Since your router could potentially assign a different private IP address to your server at different times one thing you should do is configure your router to always give your server the same private IP address all the time. This is similiar in concept to having a static public IP address but your ISP isn't involved in this: It's just you & your router. Your server will need a fixed private IP address because your internet traffic is going through a public single IP address and your router needs to know where to send incoming connections to. If your server's private IP address changes that mapping will need to be updated or your server won't be accesible from the outside world anymore. The exact way to do this depends on the make and model of your router and there are so many I can't possibly cover them all. If your router doesn't offer the option to assign a static private IP address to your server one work around is to configure your server for a manual address rather than asking your router for one. I'll cover that when I get to the part of installing Trisquel.
In addition to a static private IP address, each program you run on your server that needs to communicate over the internet will listen for incoming connections on a so-called "port." There needs to be some sort of standard so an organization called IANA (short for the "Internet Assigned Numbers Authority") maintains the official list of what ports should be used for different things. If this didn't exist you would somehow need to know in advance what port someone's web server was listening on before you could access the site. Fortunately most people follow this list and all you need to do is type in their domain name or IP address. Your browser knows to automatically try connecting on port 80, or port 443 for a secure connection.
In addition, most routers act as firewalls and block incoming connections by default. For each port that you want to accept connections on from the outside world -- whether it's for your web server, email, instant messaging, or something else -- you'll need to do two things: Configure your router to accept the incoming connection on that particular port, and then specify which private IP address that connection should be forwarded to so that it can be received and properly handled by your server. This is often referred to as "port forwarding" or "port mapping" or "opening a port" or "poking a hole" in your router/firewall or other such similiar terms. Just like assigning a static private IP address the exact way to do this depends on the make and model of your router and there are so many I can't possibly cover them all. Time for more reading. There's no need to open any ports just yet since your server isn't even running and you can always open and close ports as needed, but you need to know about how to do this in your particular router.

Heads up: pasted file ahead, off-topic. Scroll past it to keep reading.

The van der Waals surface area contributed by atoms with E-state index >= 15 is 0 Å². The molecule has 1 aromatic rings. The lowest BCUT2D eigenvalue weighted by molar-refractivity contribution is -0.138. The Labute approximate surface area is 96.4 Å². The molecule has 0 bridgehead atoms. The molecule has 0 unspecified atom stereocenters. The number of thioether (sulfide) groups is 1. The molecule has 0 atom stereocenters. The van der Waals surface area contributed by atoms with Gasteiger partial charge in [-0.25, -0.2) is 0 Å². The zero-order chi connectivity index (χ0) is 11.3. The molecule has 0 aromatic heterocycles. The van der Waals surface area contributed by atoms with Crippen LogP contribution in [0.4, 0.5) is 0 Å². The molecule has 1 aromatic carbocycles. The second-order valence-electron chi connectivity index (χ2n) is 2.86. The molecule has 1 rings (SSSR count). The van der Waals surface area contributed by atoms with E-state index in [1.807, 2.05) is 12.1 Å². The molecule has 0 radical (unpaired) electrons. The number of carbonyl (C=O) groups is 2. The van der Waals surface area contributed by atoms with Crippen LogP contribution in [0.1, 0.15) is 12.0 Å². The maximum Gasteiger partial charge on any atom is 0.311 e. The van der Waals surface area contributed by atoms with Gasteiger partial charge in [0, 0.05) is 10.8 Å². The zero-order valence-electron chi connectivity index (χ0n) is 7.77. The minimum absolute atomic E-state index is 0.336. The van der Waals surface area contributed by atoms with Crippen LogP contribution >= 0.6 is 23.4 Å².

IPv4 is well into the process of being replaced by IPv6, a new standard for Internet communications. Under IPv6, the number of addresses is orders of magnitude larger than under IPv4, eliminating the concern about a potential shortage of addresses in the foreseeable future. Nevertheless, private IP addresses still make sense. Not only do they still represent good stewardship of network resources, but they also make it easier for system and network administrators to route and control internet traffic by having it pass through a single connection over a single router.
At this point I think I've covered all of the prep work so I think it's time to move on to installing and setting up Trisquel, but that's for another article.
Copyright © 2012 Jason Self. See license.shtml for license conditions. Please copy and share.